So how then do we avoid these dangers of unbelief, of hardness of heart? Jesus explains – “Whoever believes and is baptized will be saved, but whoever does not believe will be condemned.” A lot of times we will speak of Baptism in the past – you have been baptized. And this is true, you have been baptized – however, note here that Jesus says, “is baptized” – that you “are baptized”. This past event of your baptism isn’t just something of the past, but it describes your reality, your life now. You are baptized. The way to avoid unbelief, to avoid the hardness of heart is to be in your baptism right now – to be in the faith into which you were baptized. When you were baptized, you were brought into God’s family, you were made a part of His Household – and that is all true right now. The way to avoid unbelief, to avoid your heart becoming hard is to receive the benefits and blessings you get as one who is baptized. Baptism is for the forgiveness of sins – the key to staving off unbelief and hardness of heart is focusing on the forgiveness of sins, of hearing this Word of love and mercy to you from Christ again and again so that your doubt is driven away, so that it is always wondrous and something to be shared.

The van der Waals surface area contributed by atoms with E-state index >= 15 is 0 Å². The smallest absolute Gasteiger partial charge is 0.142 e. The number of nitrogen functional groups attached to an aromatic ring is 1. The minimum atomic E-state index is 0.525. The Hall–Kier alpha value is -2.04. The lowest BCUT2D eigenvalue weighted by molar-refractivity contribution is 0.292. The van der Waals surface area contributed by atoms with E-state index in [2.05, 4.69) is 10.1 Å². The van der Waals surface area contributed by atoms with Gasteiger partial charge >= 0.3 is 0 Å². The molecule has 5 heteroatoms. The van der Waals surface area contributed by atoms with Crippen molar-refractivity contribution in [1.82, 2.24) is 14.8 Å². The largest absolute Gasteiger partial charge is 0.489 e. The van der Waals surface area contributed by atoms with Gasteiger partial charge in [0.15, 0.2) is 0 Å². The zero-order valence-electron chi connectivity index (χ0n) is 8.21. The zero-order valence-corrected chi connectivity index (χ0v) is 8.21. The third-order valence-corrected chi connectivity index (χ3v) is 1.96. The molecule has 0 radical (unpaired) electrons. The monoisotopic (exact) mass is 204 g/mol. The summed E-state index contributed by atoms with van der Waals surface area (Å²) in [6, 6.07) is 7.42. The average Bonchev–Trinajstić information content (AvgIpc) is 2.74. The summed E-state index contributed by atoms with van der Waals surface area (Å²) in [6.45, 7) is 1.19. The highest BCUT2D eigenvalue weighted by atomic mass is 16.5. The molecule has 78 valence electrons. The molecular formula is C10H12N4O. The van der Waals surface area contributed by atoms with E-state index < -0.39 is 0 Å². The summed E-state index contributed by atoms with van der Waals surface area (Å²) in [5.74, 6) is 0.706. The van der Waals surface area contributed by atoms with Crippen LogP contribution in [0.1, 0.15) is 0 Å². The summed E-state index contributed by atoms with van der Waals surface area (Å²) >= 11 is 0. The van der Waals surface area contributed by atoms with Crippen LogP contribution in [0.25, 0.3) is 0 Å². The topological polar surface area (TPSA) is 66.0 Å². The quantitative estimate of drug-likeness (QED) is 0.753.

And here is the wondrous thing – “will be saved”. The whole point isn’t that we must save ourselves, but rather that we are saved, that Christ comes and because of His death and resurrection, He saves us , that He is the one who does this saving – that is the point, that is where we live, that is what we believe and cling to – that Christ Jesus is our Savior from sin, and that He forgives our sins, He pulls us out of disbelief, He softens our hearts, and He gives us life. And this changes things in our life. We hear this passage then in Mark – And these signs will accompany those who believe; in my name they will cast out demons; they will speak in new tongues; they will pick up serpents with their hands; and if they drink any deadly poison, it will not hurt them; they will lay their hands on the sick, and they will recover.” Now, let me tell you, some folks hear this and run with it – and they shouldn’t. This isn’t a “go prove you’re an awesome Christian” text – but rather this – a reminder that God gets us out of things that we would have no way of getting out of. In the Name of Christ we fight off the power and temptation of Satan – sometimes literally in an exorcism, which is rare, but more commonly in avoiding temptation. Christ will give us words to speak when words fail us – sometimes in a new tongue, but more commonly just giving us words of comfort when we don’t know what to say on our own. As for picking up serpents – well, there is the physical danger that God gets us out of, but this is more speaking to being able to deal with people who are difficult and speak venomous lies – God helps us deal with them. And as for poison, as for the sick having hands laid upon them – well, let me ask a question. How many of you, right now, by rights ought to have died a long time ago? How many of us have been preserved by God through danger and trial, how many of us have been supported by God? As Christians we understand that these things aren’t just dumb luck, aren’t just random chance – we see and believe in God’s care for us.